Paper prototype 1
Paper prototype 2

Heuristic evaluation

To improve those prototypes I decided to observe different people interacting with them as if they were using a real product.

I used the 10 Heuristics by Jacob Nielsen and captured all the heuristic violations that I discovered.

User interacting with one of the paper prototypes

List of potential improvements

Once I captured all heuristics violations that I found I created a list of potential improvements. That helped me focusing on the parts of the prototype I had to redesign.

Wire framing of the paper prototype

At this point was when I started using the computer. I created a unified version of the paper prototypes into a digital format, leveraging all the gathered knowledge so far.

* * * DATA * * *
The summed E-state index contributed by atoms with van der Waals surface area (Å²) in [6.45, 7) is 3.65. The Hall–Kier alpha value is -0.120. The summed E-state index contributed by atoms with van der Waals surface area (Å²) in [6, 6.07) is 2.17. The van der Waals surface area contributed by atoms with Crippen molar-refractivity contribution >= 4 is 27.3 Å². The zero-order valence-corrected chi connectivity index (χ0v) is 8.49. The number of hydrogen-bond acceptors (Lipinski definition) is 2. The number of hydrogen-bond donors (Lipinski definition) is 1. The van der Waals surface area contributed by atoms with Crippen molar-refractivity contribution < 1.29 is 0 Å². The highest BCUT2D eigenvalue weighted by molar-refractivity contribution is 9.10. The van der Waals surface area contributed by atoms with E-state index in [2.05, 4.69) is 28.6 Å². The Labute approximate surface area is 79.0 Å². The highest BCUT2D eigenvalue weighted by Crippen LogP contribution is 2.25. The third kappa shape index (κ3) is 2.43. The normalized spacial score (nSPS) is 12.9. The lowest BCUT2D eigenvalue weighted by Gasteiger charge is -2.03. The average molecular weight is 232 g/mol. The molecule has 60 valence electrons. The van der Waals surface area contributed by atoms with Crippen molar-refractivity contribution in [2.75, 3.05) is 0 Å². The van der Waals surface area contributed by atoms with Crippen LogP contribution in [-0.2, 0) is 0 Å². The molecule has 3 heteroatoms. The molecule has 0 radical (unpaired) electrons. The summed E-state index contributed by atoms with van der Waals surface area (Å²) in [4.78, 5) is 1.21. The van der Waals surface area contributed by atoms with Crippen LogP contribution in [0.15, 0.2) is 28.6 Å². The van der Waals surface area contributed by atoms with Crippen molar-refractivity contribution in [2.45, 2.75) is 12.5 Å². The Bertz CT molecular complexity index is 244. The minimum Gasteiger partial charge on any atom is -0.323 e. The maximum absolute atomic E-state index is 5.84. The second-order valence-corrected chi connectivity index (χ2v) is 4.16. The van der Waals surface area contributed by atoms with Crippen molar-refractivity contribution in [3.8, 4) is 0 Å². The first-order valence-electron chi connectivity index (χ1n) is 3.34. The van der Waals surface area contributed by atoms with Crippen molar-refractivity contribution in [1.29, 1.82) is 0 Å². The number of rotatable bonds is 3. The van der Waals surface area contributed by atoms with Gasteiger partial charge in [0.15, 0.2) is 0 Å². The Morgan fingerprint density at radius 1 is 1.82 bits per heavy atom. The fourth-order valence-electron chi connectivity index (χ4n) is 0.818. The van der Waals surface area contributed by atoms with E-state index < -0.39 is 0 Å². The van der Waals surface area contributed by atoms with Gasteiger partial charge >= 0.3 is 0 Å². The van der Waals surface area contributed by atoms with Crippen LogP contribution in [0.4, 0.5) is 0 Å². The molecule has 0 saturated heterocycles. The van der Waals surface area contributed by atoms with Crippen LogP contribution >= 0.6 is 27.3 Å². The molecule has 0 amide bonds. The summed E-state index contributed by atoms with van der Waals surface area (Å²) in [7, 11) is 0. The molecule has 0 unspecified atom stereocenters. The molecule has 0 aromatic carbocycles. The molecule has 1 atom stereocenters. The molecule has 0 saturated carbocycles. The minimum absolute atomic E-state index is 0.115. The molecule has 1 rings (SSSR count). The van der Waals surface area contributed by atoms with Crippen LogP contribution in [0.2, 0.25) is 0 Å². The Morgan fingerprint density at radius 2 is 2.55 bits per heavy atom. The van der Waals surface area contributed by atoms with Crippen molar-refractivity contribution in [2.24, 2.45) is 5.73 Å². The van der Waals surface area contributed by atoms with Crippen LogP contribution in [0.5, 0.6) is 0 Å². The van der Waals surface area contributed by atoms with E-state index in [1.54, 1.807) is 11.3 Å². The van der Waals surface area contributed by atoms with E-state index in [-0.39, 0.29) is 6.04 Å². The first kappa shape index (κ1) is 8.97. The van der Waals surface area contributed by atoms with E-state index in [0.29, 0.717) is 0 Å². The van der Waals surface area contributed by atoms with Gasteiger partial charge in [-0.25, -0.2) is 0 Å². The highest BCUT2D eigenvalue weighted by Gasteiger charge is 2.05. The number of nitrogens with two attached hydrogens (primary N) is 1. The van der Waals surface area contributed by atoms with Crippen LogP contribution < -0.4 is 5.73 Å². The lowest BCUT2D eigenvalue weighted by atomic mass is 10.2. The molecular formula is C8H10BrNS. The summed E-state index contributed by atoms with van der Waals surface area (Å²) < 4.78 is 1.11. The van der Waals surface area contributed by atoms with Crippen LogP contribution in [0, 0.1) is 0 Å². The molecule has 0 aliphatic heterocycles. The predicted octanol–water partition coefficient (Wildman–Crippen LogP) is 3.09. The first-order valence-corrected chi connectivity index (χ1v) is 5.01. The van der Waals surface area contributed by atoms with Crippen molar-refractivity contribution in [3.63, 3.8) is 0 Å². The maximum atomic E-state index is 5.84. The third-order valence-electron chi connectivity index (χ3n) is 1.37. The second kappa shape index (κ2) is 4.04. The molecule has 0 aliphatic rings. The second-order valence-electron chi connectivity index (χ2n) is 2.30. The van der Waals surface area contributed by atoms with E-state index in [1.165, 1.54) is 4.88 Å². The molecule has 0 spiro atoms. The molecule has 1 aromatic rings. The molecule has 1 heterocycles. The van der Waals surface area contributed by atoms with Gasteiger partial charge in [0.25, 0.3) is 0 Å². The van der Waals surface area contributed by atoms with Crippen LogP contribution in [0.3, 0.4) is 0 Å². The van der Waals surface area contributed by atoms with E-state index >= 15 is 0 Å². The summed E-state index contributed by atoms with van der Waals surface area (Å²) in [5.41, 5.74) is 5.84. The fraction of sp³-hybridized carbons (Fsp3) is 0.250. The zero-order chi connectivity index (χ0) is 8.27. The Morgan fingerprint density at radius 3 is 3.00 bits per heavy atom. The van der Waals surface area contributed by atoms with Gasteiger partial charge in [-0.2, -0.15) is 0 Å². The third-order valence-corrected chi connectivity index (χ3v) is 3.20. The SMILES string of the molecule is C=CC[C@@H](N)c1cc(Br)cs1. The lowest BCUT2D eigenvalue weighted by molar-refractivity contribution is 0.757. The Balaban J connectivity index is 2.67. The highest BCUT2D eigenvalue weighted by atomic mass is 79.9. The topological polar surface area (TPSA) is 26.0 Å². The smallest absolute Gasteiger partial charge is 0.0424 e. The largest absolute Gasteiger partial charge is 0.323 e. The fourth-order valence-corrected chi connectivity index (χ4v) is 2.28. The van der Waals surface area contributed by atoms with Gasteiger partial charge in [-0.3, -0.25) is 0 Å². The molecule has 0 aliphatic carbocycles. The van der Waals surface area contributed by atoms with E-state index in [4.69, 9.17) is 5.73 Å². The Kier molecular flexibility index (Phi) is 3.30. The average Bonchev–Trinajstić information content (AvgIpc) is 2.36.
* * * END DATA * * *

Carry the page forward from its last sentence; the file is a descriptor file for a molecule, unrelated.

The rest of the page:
First draft version of my prototype

4. Testing

Project planning

Is extremely helpful to plan your project in advance. My plan wasn’t rigid, it was more like a guide that I kept modelling through the project and that helped me framing the time and the scope of my project.

Interactive prototype

In order to get the most of my testing, I created an interactive prototype that will allow users to interact with it as if it was the final product.

Testing script

Is very important to have a goal and a structured questionnaire so you can get the most of you testing. I created a testing plan and protocol to make sure I will gather the right information.

Testing with users